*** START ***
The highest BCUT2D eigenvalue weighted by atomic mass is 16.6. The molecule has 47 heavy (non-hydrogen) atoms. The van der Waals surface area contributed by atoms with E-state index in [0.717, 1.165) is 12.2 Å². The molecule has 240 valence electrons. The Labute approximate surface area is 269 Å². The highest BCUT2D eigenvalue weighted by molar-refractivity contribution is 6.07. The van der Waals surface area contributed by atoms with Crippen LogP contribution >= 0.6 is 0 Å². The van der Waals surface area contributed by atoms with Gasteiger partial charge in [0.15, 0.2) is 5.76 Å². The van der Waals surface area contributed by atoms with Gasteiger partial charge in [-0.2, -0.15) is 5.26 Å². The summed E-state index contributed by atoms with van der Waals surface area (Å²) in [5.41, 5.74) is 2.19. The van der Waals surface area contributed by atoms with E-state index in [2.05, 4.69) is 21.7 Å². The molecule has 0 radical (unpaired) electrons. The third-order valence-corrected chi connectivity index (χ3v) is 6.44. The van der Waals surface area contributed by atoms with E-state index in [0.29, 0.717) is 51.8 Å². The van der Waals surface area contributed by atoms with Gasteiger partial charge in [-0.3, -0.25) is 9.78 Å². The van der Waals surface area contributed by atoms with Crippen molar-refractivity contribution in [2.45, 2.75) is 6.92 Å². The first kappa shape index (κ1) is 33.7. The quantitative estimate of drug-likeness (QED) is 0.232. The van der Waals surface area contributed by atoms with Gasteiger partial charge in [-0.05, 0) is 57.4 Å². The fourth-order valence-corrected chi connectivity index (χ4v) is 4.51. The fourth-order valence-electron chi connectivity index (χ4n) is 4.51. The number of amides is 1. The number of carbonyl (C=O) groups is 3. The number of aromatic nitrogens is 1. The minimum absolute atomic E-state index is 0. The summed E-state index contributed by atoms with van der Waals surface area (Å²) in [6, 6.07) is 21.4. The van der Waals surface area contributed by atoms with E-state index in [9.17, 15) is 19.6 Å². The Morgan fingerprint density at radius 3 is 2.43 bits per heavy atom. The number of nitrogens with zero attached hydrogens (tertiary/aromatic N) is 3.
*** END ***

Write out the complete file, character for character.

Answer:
The highest BCUT2D eigenvalue weighted by atomic mass is 16.6. The molecule has 47 heavy (non-hydrogen) atoms. The van der Waals surface area contributed by atoms with E-state index in [0.717, 1.165) is 12.2 Å². The molecule has 240 valence electrons. The Labute approximate surface area is 269 Å². The highest BCUT2D eigenvalue weighted by molar-refractivity contribution is 6.07. The van der Waals surface area contributed by atoms with Crippen LogP contribution >= 0.6 is 0 Å². The van der Waals surface area contributed by atoms with Gasteiger partial charge in [0.15, 0.2) is 5.76 Å². The van der Waals surface area contributed by atoms with Gasteiger partial charge in [-0.2, -0.15) is 5.26 Å². The summed E-state index contributed by atoms with van der Waals surface area (Å²) in [5.41, 5.74) is 2.19. The van der Waals surface area contributed by atoms with E-state index in [2.05, 4.69) is 21.7 Å². The molecule has 0 radical (unpaired) electrons. The third-order valence-corrected chi connectivity index (χ3v) is 6.44. The van der Waals surface area contributed by atoms with E-state index in [0.29, 0.717) is 51.8 Å². The van der Waals surface area contributed by atoms with Gasteiger partial charge in [-0.3, -0.25) is 9.78 Å². The van der Waals surface area contributed by atoms with Crippen molar-refractivity contribution in [2.45, 2.75) is 6.92 Å². The first kappa shape index (κ1) is 33.7. The quantitative estimate of drug-likeness (QED) is 0.232. The van der Waals surface area contributed by atoms with Gasteiger partial charge in [-0.05, 0) is 57.4 Å². The fourth-order valence-corrected chi connectivity index (χ4v) is 4.51. The fourth-order valence-electron chi connectivity index (χ4n) is 4.51. The number of amides is 1. The number of carbonyl (C=O) groups is 3. The number of aromatic nitrogens is 1. The minimum absolute atomic E-state index is 0. The summed E-state index contributed by atoms with van der Waals surface area (Å²) in [6, 6.07) is 21.4. The van der Waals surface area contributed by atoms with E-state index in [9.17, 15) is 19.6 Å². The Morgan fingerprint density at radius 3 is 2.43 bits per heavy atom. The number of nitrogens with zero attached hydrogens (tertiary/aromatic N) is 3.